We now have to maintain our promise to younger folks, younger folks


From Sheila Tlou

My years of work in HIV prevention have taught me a lot. Among other things, it is important that people who do not know how to protect themselves or receive treatment are unable to prevent HIV or live happy and fulfilling lives with HIV.

Therefore, information and education are key. But it is not the only thing that is needed. I may have information that unsafe sex could expose me to HIV or other STIs, but I can still go ahead and have unprotected sex.

This means that the motivation and the means must also be provided.

The other thing I learned about imparting knowledge is that you have to do it before it’s too late.
People need to know how to prevent an illness before they come in contact with it or before they act in ways that make their bodies susceptible to it.

Children today are leading the way on a number of global issues – be it girls’ education, climate change or HIV.

We have at least two world leaders on girls’ education and climate change who began leadership as children and made the world listen to them.

Why is this possible today? Because we are all more and more networked and children and young people are now growing up with the Internet and other media.

But nobody is born knowing how to use these media or how to prevent diseases. We all learn.

How to use a mosquito net to sleep to avoid malaria. How to wash our hands to prevent bacterial infection or COVID-19. How to use a condom to prevent HIV or other STIs.

These are learned behaviors and someone who is reliable and trustworthy has to teach us or we probably won’t listen.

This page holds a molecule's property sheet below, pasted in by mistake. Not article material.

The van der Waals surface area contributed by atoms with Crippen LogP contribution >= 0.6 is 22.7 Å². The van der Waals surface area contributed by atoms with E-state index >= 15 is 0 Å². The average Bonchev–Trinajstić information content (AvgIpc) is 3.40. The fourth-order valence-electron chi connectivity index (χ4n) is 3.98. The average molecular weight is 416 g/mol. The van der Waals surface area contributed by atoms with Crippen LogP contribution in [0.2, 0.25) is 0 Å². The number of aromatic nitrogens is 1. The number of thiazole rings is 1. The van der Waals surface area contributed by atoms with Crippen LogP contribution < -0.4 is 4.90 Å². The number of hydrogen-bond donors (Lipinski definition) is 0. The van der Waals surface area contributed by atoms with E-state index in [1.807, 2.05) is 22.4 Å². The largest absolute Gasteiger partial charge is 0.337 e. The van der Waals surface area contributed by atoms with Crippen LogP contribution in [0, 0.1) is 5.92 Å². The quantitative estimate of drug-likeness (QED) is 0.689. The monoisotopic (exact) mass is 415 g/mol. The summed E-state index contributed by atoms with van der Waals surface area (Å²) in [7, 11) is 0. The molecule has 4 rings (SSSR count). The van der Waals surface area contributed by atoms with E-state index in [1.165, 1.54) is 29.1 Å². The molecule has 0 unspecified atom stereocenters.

I know from experience, and the world knows by more than a decade of evidence, that high quality, context and developmental sex education for teens is effective.

It leads to fewer HIV infections, fewer early or unwanted pregnancies, and fewer unhappy couples!
Puberty, healthy relationships, home-building preparation, and starting a family are among the aspects of life that comprehensive sex education (CSE) teaches in schools.

Dealing with such topics can no longer be avoided, as children are already exposed through many widespread channels.

Unless addressed first by a trusted source, our children run the risk of making the wrong turn in life because of the things they read on the internet, see on TV, or discuss with their friends.
CSE provides comprehensive education – not just about puberty, healthy relationships and preparation for starting a family.

Indeed, the goal of CSE is to help children become full personalities.

CSE teaches how to carefully think through actions and make decisions that are mature and healthy.
At this point we are on the verge of renewing our promise to our children and young people in East and Southern Africa to provide them with the best possible education for their health and well-being, as well as access to the services they need.

We promise them that we will do everything for their better future.

It tires me that there are still some people who want to rob our children of the education that provides them with all possible options and protections, including abstinence, delaying sexual activity, condoms, and other forms of contraception.

It tires me that there are some troublemakers who spread misinformation about sex education when we know that CSE results in healthier, happier, more fulfilled young people who have the information, attitudes, and skills to make better life decisions on their own.

Let us reject this misinformation, trust our governments and work together for a better, healthier Africa.

Sheila Tlou is co-chair of the Global HIV Prevention Coalition, former Minister of Health (Botswana), respected human health advocate, and a recognized visionary leader and champion in her initiatives on HIV and AIDS, gender and women’s health.
Source: https://www.zimfocus.co.zw/index.php/2021/12/02/we-must-fulfil-our-promise-to-adolescents-young-people-newsday/
https://healthtimes.co.zw/2021/12/01/erhaben-unser-verslösungen-an-jugendliche-und-junge- Menschen/

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